The following is a Letter to the Editor by an author who has chosen to remain anonymous; the letter has not been edited from the original submission. If you would like to submit a Letter to the Editor, you can contact the Quidditch Post at firstname.lastname@example.org.
I’m writing in opposition to the recent push to end community-wide usage of “suicide catch.”
First, some context. My opinion on this issue has been shaped in part by my experiences with the suicide attempts of people close to me. Some of those attempts have succeeded, and my life has been profoundly affected as a result. My opinion also has been shaped by my own experiences with suicidal thoughts which occurred during many years of mental illness. I am very fortunate that those years are now well behind me. Suicide is a serious issue, and death by suicide is an immense tragedy. It is extremely important for friends of those affected in any way by suicide to respond with appropriate kindness, care, and sensitivity.
I believe the recent push to end the informal usage of “suicide catch” to be the project of, roughly speaking, two groups of people: 1) a small number of people who have been profoundly affected by suicide and who are uncomfortable with any casual use of the term as a result, and 2) individuals who have not been directly affected and want to see the term phased out for the benefit of others. Both groups seem to think that phasing out this term will help create a more welcome, open, and safe sporting community. Those are admirable goals, but I strongly disagree with their approach in this matter.
In truth, their recent campaign has made me extremely uncomfortable. In their zeal to do right, they have seriously overgeneralized the community of those affected by suicide. They have portrayed our community, perhaps inadvertently, as extremely sensitive to a term that I and many others find totally innocuous. After all, a “suicide catch” isn’t talking about the death of a friend or classmate, and everyone knows that. In so doing, they have brashly mischaracterized the deep, complex ways many of us cope with a suicide of someone close to us. Brazenly ignoring the subtle and important steps one might take to care for a friend in distress, they have instead proposed language-policing as an apparently crucial approach. And they have failed to consider that a widespread and perfectly legitimate response of someone affected by a tragedy isnot to avoid or sanitize language associated with it, but to instead command and re-appropriate that language, thereby establishing power over it rather than the reverse. It is incredibly frustrating to witness a small number of individuals assert that they know what is best for our community, that they will represent it to everyone else, and that anyone who disagrees is just ignorant, heartless, or doesn’t understand.
Now, I truly believe that there is a group of people-- however small-- whose experiences with suicide have led them to become honestly uncomfortable with the term “suicide catch.” Many of them have rightfully expressed their personal discomfort with the term and have communicated a desire to encounter it less often. And so my advice is: treat them with the kindness and consideration you would treat any friend who is deeply sensitive about a particular word or issue. If you wouldn’t want to upset them, then accommodate their wish when you interact with them. If you are a writer for QP, T8M, USQ, etc., then by all means reconsider your use of “suicide catch” with this group in mind. There is no sense in ridiculing this group; their experiences are real, and they count, even if your experiences are different.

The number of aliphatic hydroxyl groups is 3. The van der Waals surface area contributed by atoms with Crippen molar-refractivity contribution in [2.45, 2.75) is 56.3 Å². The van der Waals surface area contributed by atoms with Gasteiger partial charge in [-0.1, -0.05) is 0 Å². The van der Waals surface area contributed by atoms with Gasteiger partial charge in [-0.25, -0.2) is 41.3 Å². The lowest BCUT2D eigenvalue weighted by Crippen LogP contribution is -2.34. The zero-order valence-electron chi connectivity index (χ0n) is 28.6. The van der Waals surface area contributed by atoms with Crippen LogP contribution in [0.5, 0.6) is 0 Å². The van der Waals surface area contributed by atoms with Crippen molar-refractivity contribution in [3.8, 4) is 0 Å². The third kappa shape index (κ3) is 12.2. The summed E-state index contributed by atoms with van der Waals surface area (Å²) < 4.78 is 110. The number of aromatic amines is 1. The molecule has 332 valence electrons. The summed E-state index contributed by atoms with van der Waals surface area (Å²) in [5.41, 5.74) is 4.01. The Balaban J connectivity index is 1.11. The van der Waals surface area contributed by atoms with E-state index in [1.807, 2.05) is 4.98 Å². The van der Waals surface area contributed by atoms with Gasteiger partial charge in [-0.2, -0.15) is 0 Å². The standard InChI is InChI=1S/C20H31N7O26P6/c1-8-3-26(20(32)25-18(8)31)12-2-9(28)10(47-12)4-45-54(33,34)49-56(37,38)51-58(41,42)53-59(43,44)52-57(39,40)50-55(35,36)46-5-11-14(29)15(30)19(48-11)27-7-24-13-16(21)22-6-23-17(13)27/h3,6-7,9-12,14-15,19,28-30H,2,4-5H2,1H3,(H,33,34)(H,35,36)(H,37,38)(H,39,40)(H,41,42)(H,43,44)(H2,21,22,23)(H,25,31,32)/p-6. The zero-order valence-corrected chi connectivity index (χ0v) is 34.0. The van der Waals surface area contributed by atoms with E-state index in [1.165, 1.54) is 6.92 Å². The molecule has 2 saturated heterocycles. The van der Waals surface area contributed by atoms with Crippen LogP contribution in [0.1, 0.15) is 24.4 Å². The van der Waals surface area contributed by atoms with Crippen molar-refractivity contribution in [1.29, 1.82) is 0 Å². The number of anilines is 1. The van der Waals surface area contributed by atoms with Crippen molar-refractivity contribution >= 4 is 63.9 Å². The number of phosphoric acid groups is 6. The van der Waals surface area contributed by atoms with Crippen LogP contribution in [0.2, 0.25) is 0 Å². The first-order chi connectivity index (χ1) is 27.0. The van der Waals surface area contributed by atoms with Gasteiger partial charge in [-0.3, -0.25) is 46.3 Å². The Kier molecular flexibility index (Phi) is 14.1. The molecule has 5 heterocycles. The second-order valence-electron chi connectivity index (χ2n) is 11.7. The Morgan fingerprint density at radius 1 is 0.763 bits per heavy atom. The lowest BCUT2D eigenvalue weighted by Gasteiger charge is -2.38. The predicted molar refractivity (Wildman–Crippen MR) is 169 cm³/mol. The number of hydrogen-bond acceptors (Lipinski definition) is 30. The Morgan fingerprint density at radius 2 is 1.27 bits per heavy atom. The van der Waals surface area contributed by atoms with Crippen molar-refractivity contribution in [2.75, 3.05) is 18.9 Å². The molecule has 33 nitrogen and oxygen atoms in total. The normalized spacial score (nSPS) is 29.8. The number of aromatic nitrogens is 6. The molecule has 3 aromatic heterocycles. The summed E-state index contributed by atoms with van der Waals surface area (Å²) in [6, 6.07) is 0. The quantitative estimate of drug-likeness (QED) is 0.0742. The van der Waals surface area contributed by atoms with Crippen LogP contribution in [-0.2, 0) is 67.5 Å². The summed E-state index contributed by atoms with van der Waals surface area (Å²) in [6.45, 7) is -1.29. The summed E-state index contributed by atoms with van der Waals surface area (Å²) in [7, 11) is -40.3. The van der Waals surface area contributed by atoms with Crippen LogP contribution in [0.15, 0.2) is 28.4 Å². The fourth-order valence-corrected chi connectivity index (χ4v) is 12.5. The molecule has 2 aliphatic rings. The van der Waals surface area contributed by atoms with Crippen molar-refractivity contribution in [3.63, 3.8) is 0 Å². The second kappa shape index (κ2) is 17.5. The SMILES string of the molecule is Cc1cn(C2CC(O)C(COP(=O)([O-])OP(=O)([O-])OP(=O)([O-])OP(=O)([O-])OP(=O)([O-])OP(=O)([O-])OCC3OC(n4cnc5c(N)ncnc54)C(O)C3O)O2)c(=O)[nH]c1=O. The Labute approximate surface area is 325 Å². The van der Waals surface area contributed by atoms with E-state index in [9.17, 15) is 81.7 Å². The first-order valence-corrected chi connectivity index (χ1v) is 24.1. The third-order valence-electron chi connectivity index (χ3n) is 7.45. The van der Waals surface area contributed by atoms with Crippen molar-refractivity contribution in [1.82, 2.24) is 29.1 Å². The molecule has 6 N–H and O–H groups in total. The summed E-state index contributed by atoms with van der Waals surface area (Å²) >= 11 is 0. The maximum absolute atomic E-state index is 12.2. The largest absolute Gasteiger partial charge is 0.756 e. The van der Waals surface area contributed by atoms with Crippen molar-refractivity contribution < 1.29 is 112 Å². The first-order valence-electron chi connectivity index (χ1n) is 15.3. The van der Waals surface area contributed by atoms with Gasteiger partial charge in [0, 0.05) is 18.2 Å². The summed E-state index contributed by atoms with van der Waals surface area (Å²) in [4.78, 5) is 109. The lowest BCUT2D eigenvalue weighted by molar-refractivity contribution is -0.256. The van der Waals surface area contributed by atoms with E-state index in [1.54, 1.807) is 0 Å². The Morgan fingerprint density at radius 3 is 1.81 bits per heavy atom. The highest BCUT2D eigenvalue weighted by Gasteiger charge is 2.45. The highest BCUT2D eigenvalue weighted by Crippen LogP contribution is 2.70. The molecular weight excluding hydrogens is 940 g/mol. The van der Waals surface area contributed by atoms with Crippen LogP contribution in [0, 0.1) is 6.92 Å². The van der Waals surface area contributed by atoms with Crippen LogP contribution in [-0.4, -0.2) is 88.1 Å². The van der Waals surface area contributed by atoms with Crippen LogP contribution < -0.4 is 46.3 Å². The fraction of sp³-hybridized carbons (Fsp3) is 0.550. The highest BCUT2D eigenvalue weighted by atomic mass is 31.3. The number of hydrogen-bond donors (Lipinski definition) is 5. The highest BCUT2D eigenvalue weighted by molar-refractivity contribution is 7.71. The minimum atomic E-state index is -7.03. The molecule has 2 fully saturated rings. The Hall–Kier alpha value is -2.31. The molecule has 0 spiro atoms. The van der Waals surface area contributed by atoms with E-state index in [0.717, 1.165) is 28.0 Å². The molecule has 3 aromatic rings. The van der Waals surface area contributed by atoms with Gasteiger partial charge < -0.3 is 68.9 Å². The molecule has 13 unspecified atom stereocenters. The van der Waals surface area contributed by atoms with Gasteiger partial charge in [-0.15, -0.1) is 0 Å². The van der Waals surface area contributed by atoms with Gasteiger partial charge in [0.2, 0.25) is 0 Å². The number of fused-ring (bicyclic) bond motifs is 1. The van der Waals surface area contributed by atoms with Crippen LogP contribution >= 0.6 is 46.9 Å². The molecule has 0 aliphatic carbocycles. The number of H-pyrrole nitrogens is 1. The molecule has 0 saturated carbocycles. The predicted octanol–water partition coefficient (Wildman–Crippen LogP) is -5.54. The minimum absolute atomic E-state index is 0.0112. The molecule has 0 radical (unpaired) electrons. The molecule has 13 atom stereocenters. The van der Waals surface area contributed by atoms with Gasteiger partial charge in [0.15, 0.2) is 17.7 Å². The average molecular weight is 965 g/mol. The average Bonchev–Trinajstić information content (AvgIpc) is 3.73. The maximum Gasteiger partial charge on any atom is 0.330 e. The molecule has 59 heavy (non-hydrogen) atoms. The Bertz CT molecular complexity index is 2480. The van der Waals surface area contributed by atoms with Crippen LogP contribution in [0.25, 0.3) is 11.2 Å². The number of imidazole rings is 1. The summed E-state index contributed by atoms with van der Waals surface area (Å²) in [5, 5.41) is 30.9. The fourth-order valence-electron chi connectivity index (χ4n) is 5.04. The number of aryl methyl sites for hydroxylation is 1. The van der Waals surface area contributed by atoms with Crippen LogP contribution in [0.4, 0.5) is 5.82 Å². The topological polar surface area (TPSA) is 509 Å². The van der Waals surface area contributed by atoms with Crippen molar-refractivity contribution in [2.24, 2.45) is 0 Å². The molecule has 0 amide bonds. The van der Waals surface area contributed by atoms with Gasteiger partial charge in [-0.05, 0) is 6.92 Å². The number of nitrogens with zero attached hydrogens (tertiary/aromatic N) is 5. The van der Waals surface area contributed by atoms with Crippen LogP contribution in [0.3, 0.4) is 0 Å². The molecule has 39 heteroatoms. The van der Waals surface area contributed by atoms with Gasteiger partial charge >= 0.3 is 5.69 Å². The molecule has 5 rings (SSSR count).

But recently, some have gone beyond representing their own experiences and have sought to represent everyone else’s, too. They have essentially reduced the world into two groups: anyone who knows anything about suicide and therefore opposes use of “suicide catch,” and those who are ignorant or simply heartless. I will try not to replicate the mistake of those I am criticizing, so I will say this only on my own behalf, even though I am sure many others would agree: please stop. Please do not misunderstand suicide awareness as a problem that boils down to, or has really anything to do with, policing the use of one term. None of the people I’ve lost would still be with us if people said “suicide” less often, and running from the word isn’t going to make me feel any better. I don’t think it’s kind, reasonable, or suggestive of a progressive, open, and welcoming community to suppose that anyone who doesn’t use exactly your preferred language conventions has done so out of ignorance, spite, or a failure of empathy. Rather, I would suggest that you consider their perspective, experiences, and possible reasons for resisting the imposition of a new and unusual language convention.
I really do believe the proponents of phasing out “suicide catch” are well-meaning, and I commend their interest in fostering a safe and open community. Yet I find this campaign to be incredibly misguided. It is a wonderful thing to mean well. But it is even better to actually do right by a community you’re presuming to represent. To that end, I would urge everyone who’s interested in this issue to learn more about how to care for those affected by suicide. If you think community-wide language-policing is the answer, you aren’t there yet.